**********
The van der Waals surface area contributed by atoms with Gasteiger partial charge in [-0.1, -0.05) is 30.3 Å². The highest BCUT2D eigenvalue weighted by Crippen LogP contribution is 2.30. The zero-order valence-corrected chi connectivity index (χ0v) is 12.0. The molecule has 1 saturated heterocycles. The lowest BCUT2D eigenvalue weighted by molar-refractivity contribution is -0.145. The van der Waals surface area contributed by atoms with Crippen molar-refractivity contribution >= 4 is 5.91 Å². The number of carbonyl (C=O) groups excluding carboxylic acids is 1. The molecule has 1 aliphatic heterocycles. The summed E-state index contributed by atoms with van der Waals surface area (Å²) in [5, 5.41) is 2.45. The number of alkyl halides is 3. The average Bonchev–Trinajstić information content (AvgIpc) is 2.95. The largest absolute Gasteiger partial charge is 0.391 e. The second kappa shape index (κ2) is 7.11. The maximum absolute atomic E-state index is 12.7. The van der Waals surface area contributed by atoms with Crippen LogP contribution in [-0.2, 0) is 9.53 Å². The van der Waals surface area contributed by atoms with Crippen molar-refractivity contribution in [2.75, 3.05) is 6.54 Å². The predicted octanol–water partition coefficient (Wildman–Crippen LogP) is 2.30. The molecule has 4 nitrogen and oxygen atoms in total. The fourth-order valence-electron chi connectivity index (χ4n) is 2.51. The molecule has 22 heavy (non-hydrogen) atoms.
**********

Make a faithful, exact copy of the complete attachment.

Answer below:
The van der Waals surface area contributed by atoms with Gasteiger partial charge in [-0.1, -0.05) is 30.3 Å². The highest BCUT2D eigenvalue weighted by Crippen LogP contribution is 2.30. The zero-order valence-corrected chi connectivity index (χ0v) is 12.0. The molecule has 1 saturated heterocycles. The lowest BCUT2D eigenvalue weighted by molar-refractivity contribution is -0.145. The van der Waals surface area contributed by atoms with Crippen molar-refractivity contribution >= 4 is 5.91 Å². The number of carbonyl (C=O) groups excluding carboxylic acids is 1. The molecule has 1 aliphatic heterocycles. The summed E-state index contributed by atoms with van der Waals surface area (Å²) in [5, 5.41) is 2.45. The number of alkyl halides is 3. The average Bonchev–Trinajstić information content (AvgIpc) is 2.95. The largest absolute Gasteiger partial charge is 0.391 e. The second kappa shape index (κ2) is 7.11. The maximum absolute atomic E-state index is 12.7. The van der Waals surface area contributed by atoms with Crippen LogP contribution in [-0.2, 0) is 9.53 Å². The van der Waals surface area contributed by atoms with Crippen molar-refractivity contribution in [2.75, 3.05) is 6.54 Å². The predicted octanol–water partition coefficient (Wildman–Crippen LogP) is 2.30. The molecule has 4 nitrogen and oxygen atoms in total. The fourth-order valence-electron chi connectivity index (χ4n) is 2.51. The molecule has 22 heavy (non-hydrogen) atoms.